Hypertension and Diabetes

Hypertension is a common finding in the diabetic patient. In Type 1 diabetes (IDDM) hypertension usually develops after renal impairment. The hypertension subsequently accelerates the decrease in renal function. Type 2 diabetes (NIDDM), the adult and most common type of diabetes, is associated with obesity. In fact, obesity is involved in the pathogenesis of Type 2 diabetes. The alarming increase in diabetes worldwide coincides with the increased prevalence of obesity.

This combination of diabetes and hypertension is lethal to the cardiovascular system. Strokes, myocardial infarctions, heart failure, and renal failure are all increased in the diabetic patient with hypertension. However, the benefits of treatment are even greater than the benefits of treatment of the non-diabetic hypertensive patient. All studies have emphasized this greater benefit. It appears that the higher the risk the greater the benefit from treatment of hypertension. The benefit is also related to the degree of hypertension control. In the United Kingdom Prospective Diabetes Study (UKPDS) 1"tight" but still not optimal control of blood pressure (mean 144/82 mmHg) compared with usual treatment (154/87 mmHg) resulted in a 24% reduction in any diabetic complication and a 32% reduction in deaths related to diabetes, primarily myocardial infarctions and strokes. Patients who also had good glucose control had even fewer complications.

The Sixth Report of the Joint National Committee on Detection, Evaluation and Treatment of High Blood Pressure (JNC VI) set 130/85 mmHg as the treatment goal for hypertensive diabetic patients and as low as 125/75 mmHg for patients with renal insufficiency with proteinuria greater than 1 gram/24 hours. The treatment goal should begin with lifestyle changes, particularly weight reduction in Type 2 diabetes. Weight loss can improve glucose, lipid and blood pressure control. The presence of diabetes, a major risk factor, demands the institution of drug therapy.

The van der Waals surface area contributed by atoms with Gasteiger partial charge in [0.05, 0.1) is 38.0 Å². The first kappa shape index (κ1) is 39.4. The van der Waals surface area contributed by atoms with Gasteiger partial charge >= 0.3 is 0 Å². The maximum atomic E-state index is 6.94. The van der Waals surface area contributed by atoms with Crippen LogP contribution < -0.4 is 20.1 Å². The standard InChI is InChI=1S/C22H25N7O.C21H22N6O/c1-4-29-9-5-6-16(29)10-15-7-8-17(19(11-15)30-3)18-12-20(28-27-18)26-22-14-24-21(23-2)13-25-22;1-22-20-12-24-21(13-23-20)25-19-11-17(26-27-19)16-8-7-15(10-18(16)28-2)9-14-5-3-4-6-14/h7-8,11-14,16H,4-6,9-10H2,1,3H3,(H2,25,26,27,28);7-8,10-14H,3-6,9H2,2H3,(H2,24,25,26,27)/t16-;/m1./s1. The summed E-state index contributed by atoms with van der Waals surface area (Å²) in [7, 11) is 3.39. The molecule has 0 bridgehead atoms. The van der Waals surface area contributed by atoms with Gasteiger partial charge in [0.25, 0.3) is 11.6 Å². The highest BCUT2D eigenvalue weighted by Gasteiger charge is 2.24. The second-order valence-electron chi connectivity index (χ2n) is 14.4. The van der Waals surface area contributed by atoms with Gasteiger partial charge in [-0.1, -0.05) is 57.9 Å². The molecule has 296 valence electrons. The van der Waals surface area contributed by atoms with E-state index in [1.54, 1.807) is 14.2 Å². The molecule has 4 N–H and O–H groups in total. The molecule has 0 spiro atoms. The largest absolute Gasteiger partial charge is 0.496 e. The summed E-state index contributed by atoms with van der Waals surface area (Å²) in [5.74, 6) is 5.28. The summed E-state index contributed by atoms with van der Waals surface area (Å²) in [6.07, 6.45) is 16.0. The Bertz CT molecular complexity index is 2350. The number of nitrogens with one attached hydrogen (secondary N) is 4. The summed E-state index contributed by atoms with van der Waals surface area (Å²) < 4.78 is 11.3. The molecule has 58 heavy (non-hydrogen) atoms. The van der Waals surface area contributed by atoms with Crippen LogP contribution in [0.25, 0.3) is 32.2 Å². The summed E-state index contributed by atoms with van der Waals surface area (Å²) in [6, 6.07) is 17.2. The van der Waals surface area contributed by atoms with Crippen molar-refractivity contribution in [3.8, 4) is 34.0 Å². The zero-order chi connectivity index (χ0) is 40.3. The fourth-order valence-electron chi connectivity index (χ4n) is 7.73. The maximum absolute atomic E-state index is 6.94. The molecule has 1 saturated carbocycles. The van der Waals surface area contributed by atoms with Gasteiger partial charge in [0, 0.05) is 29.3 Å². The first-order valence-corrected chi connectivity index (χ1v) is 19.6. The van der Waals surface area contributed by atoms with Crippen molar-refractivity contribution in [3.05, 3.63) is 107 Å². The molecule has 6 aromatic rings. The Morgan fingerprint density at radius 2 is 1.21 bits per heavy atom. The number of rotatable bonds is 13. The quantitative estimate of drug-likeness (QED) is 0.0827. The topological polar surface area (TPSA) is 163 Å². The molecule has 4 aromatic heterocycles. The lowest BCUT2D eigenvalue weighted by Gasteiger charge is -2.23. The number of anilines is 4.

Which drug should be started? This is not easy to answer, but one principle to remember is that control of blood pressure is the critical goal and this usually requires two to three drugs. In patients with diabetic nephropathy an ACE inhibitor should be one of the drugs. In patients with angina or a recent myocardial infarction b -blockers should be used. The concern over hypoglycemia with the use of b -blockers has been grossly exaggerated. b -blockers have clearly been shown to save lives post myocardial infarction.

Usually, the management of the hypertensive diabetic patient involves a three-prong approach:
  1. control of blood pressure
  2. control of glucose and
  3. control of lipids.
The middle-aged or older diabetic patient is assumed to have underlying coronary heart disease. The dyslipidemia should be vigorously treated to reduce the LDL cholesterol below 100 mg/dl. Glycemic control can also improve abnormal lipid levels, especially triglycerides.

This vigorous treatment of the hypertensive diabetic patient can yield gratifying results in lowering cardiovascular complications, but it is expensive and beyond the reach of many developing countries. However, even small decreases in blood pressure can reduce complications, so do something!

An action that can have a profound long-term effect on the cardiovascular disease rate in a country is PREVENTION: PREVENTION OF OBESITY, the central risk factor that links hypertension – diabetes – dyslipidemia. The key to success is to control obesity at an early age.

Reference
  1. UK Prospective Diabetes Study (UKPDS) Group. Tight blood pressure control and risk of macrovascular and microvascular complications in type 2 diabetes. UKPDS 38. BMJ 317: 703-713, 1998.
Patrick J. Mulrow, M.D.
Secretary General
World Hypertension League
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